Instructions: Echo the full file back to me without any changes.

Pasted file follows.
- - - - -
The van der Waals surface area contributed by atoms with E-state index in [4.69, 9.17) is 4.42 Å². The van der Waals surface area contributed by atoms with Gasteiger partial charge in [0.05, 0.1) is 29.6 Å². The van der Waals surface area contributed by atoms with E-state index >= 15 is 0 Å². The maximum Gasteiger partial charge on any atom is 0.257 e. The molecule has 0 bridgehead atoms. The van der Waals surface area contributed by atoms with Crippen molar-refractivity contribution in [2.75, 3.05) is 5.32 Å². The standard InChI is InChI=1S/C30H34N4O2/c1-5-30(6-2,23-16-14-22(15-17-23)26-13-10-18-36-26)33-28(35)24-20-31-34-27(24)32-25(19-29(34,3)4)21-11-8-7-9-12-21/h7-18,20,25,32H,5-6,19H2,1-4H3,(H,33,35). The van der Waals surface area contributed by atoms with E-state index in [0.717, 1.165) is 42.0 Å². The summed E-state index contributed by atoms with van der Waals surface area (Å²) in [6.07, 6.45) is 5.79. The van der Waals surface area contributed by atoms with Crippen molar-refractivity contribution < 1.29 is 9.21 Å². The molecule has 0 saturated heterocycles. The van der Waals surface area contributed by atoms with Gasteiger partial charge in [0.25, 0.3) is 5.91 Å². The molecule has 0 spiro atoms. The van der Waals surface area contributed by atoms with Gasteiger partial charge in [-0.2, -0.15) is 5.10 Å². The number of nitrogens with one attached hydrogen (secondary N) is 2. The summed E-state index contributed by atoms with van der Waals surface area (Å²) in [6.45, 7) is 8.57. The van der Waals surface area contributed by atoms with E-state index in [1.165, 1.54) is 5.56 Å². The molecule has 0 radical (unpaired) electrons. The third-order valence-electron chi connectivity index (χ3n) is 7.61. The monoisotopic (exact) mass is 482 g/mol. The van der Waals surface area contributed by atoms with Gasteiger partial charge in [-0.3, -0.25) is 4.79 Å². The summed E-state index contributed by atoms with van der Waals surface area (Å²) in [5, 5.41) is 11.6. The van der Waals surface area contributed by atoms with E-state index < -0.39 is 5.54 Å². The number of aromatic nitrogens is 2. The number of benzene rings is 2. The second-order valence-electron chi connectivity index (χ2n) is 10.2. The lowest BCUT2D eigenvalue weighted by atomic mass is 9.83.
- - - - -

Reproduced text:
The van der Waals surface area contributed by atoms with E-state index in [4.69, 9.17) is 4.42 Å². The van der Waals surface area contributed by atoms with Gasteiger partial charge in [0.05, 0.1) is 29.6 Å². The van der Waals surface area contributed by atoms with E-state index >= 15 is 0 Å². The maximum Gasteiger partial charge on any atom is 0.257 e. The molecule has 0 bridgehead atoms. The van der Waals surface area contributed by atoms with Crippen molar-refractivity contribution in [2.75, 3.05) is 5.32 Å². The standard InChI is InChI=1S/C30H34N4O2/c1-5-30(6-2,23-16-14-22(15-17-23)26-13-10-18-36-26)33-28(35)24-20-31-34-27(24)32-25(19-29(34,3)4)21-11-8-7-9-12-21/h7-18,20,25,32H,5-6,19H2,1-4H3,(H,33,35). The van der Waals surface area contributed by atoms with E-state index in [0.717, 1.165) is 42.0 Å². The summed E-state index contributed by atoms with van der Waals surface area (Å²) in [6.07, 6.45) is 5.79. The van der Waals surface area contributed by atoms with Crippen molar-refractivity contribution < 1.29 is 9.21 Å². The molecule has 0 saturated heterocycles. The van der Waals surface area contributed by atoms with Gasteiger partial charge in [0.25, 0.3) is 5.91 Å². The molecule has 0 spiro atoms. The van der Waals surface area contributed by atoms with Gasteiger partial charge in [-0.2, -0.15) is 5.10 Å². The number of nitrogens with one attached hydrogen (secondary N) is 2. The summed E-state index contributed by atoms with van der Waals surface area (Å²) in [6.45, 7) is 8.57. The van der Waals surface area contributed by atoms with E-state index in [1.165, 1.54) is 5.56 Å². The molecule has 0 radical (unpaired) electrons. The third-order valence-electron chi connectivity index (χ3n) is 7.61. The monoisotopic (exact) mass is 482 g/mol. The van der Waals surface area contributed by atoms with Gasteiger partial charge in [-0.3, -0.25) is 4.79 Å². The summed E-state index contributed by atoms with van der Waals surface area (Å²) in [5, 5.41) is 11.6. The van der Waals surface area contributed by atoms with E-state index < -0.39 is 5.54 Å². The number of aromatic nitrogens is 2. The number of benzene rings is 2. The second-order valence-electron chi connectivity index (χ2n) is 10.2. The lowest BCUT2D eigenvalue weighted by atomic mass is 9.83.